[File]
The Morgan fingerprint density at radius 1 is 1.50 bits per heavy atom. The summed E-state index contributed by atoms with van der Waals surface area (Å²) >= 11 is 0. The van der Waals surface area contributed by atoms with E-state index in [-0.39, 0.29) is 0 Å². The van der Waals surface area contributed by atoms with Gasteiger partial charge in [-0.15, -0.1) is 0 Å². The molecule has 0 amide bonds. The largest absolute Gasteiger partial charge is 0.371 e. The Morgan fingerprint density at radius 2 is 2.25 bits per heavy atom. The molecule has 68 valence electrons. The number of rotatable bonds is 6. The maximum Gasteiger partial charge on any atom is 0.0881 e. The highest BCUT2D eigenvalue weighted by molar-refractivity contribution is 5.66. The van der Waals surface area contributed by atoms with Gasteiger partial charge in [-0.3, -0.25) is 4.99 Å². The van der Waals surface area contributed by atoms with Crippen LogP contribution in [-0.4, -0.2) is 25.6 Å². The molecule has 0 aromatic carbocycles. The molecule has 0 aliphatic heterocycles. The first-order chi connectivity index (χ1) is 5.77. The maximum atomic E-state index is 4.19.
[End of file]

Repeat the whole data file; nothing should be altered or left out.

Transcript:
The Morgan fingerprint density at radius 1 is 1.50 bits per heavy atom. The summed E-state index contributed by atoms with van der Waals surface area (Å²) >= 11 is 0. The van der Waals surface area contributed by atoms with E-state index in [-0.39, 0.29) is 0 Å². The van der Waals surface area contributed by atoms with Gasteiger partial charge in [-0.15, -0.1) is 0 Å². The molecule has 0 amide bonds. The largest absolute Gasteiger partial charge is 0.371 e. The Morgan fingerprint density at radius 2 is 2.25 bits per heavy atom. The molecule has 68 valence electrons. The number of rotatable bonds is 6. The maximum Gasteiger partial charge on any atom is 0.0881 e. The highest BCUT2D eigenvalue weighted by molar-refractivity contribution is 5.66. The van der Waals surface area contributed by atoms with Gasteiger partial charge in [-0.3, -0.25) is 4.99 Å². The van der Waals surface area contributed by atoms with Crippen LogP contribution in [-0.4, -0.2) is 25.6 Å². The molecule has 0 aromatic carbocycles. The molecule has 0 aliphatic heterocycles. The first-order chi connectivity index (χ1) is 5.77. The maximum atomic E-state index is 4.19.